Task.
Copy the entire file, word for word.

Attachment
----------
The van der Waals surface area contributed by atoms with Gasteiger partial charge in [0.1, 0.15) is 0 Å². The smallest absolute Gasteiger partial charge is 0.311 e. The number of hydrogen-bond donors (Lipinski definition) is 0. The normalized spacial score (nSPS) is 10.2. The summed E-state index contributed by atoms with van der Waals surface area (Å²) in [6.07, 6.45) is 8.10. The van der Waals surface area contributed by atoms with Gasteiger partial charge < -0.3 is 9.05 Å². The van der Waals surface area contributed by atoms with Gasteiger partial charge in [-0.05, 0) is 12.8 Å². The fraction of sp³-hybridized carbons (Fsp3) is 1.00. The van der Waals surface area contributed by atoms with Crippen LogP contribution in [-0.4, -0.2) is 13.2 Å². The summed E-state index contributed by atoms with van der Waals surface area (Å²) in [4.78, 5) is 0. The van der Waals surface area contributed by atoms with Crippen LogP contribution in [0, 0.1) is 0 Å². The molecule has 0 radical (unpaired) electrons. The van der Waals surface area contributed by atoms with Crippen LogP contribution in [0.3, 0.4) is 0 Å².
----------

The van der Waals surface area contributed by atoms with Gasteiger partial charge in [0.1, 0.15) is 0 Å². The smallest absolute Gasteiger partial charge is 0.311 e. The number of hydrogen-bond donors (Lipinski definition) is 0. The normalized spacial score (nSPS) is 10.2. The summed E-state index contributed by atoms with van der Waals surface area (Å²) in [6.07, 6.45) is 8.10. The van der Waals surface area contributed by atoms with Gasteiger partial charge < -0.3 is 9.05 Å². The van der Waals surface area contributed by atoms with Gasteiger partial charge in [-0.05, 0) is 12.8 Å². The fraction of sp³-hybridized carbons (Fsp3) is 1.00. The van der Waals surface area contributed by atoms with Crippen LogP contribution in [-0.4, -0.2) is 13.2 Å². The summed E-state index contributed by atoms with van der Waals surface area (Å²) in [4.78, 5) is 0. The van der Waals surface area contributed by atoms with Crippen LogP contribution in [0, 0.1) is 0 Å². The molecule has 0 radical (unpaired) electrons. The van der Waals surface area contributed by atoms with Crippen LogP contribution in [0.3, 0.4) is 0 Å².